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May 6, 2019

Machakilha – No Road and No Access to Bare Essentials

On Friday, we showed you the grueling journey of five primary school students from Machakilha Village, who left their homes in the dead of night and walked six miles to another remote village en route to Corazon Creek where they sat part-two of the Primary School Exams.  Without an access road, the isolated community is cut off from the convenience of indoor plumbing, electricity and telecommunications.  Most importantly, they are also marooned from access to healthcare.  Tonight, we revisit Machakilha and the hardships its citizens endure in the extreme reaches of Toledo District.  Isani Cayetano has the following story.


Isani Cayetano, Reporting

The inaccessible village of Machakilha is one of the most economically depressed communities in southern Belize.  With a total population of one hundred and five residents, the livelihood of many, if not all of those who live here, is based on agriculture.


Arnaldo Putul

Arnaldo Putul, Second Alcalde, Machakilha Village

“The parents choose to come and live here in Machakilha.  They like the area, it‘s lowland area and everything that grows here, especially rice, the parents are always interested in planting rice and corn and that is what they usually do and especially raising cattle as well, that is their interest.  And the place is open, we‘re all Belizeans and I believe that we can use the land wherever we wish to.”


Its remoteness, however, cuts off Machakilha from access to basic amenities, including potable water, electricity and healthcare.  The dire need for a road to be built goes beyond the students who are forced to make the daily trek to the neighboring village of Dolores.


Cristina Coc

Cristina Coc, Spokesperson, MLA

“All they’re asking for is the bare minimum to give them that true access that they are asking for.  If you can imagine mothers, women making the trek when they are pregnant and in their final term of pregnancy to access a hospital or a healthcare center.  Imagine making that trek.  One has to understand when somebody dies, for example, the law mandates that you have to take your deceased to the nearest doctor so that they can certify death.  Imagine having to carry and having to bring them back and that is only because you will have to charter a vehicle from Dolores to get to the nearest healthcare center.”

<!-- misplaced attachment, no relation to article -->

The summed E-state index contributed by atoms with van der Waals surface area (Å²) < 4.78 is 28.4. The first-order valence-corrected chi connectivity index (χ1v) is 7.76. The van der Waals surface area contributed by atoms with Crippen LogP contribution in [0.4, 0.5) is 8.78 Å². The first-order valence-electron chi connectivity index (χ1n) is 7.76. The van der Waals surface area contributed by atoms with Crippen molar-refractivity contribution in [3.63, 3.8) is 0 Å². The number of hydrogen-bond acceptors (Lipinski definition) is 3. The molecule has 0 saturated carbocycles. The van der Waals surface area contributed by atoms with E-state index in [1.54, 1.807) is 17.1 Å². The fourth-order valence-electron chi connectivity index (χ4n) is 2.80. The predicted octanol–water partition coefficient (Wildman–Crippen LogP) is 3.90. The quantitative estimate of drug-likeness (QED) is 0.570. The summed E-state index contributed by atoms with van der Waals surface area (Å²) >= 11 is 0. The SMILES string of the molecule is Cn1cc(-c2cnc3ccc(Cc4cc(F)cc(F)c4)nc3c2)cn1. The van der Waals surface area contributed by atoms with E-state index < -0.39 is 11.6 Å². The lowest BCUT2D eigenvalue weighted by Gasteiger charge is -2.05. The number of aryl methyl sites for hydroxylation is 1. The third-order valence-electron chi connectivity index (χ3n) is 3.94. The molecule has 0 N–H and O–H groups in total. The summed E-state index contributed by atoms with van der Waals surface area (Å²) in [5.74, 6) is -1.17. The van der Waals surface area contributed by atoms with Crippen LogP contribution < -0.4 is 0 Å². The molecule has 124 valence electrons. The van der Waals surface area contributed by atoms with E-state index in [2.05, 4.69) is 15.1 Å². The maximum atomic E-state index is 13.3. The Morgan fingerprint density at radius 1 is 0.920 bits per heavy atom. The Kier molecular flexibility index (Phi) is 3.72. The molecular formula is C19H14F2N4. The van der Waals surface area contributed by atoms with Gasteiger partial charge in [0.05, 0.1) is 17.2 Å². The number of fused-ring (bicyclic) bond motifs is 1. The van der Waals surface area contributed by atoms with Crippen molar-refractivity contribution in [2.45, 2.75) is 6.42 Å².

Realizing those hardships, young Alfonso Putul is intent on becoming a doctor.  In the future, he wants to give back to his community in the service of others.


Alfonso Putul

Alfonso Putul, Resident, Machakilha Village

“In my future I want to become a doctor.  I want to work for myself, for my family and for my community and for my country.  So I‘m kindly asking the government to build Machakilha a rock road as soon as possible.  We want to be treated like others.”


At the heart of the issue is the question of political will.  These families, like others in Toledo District, are largely neglected and their needs continue to go unnoticed.


Cristina Coc

“These are families that have a very small cash flow.  Their livelihood is land-based, their livelihood, their dependence is on the forest and how they can make a life from the forest and so all of this in this context, you begin to realize the magnitude of the problem and the struggle that these families are faced with.”


Reporting for News Five, I am Isani Cayetano.

Viewers please note: This Internet newscast is a verbatim transcript of our evening television newscast. Where speakers use Kriol, we attempt to faithfully reproduce the quotes using a standard spelling system.

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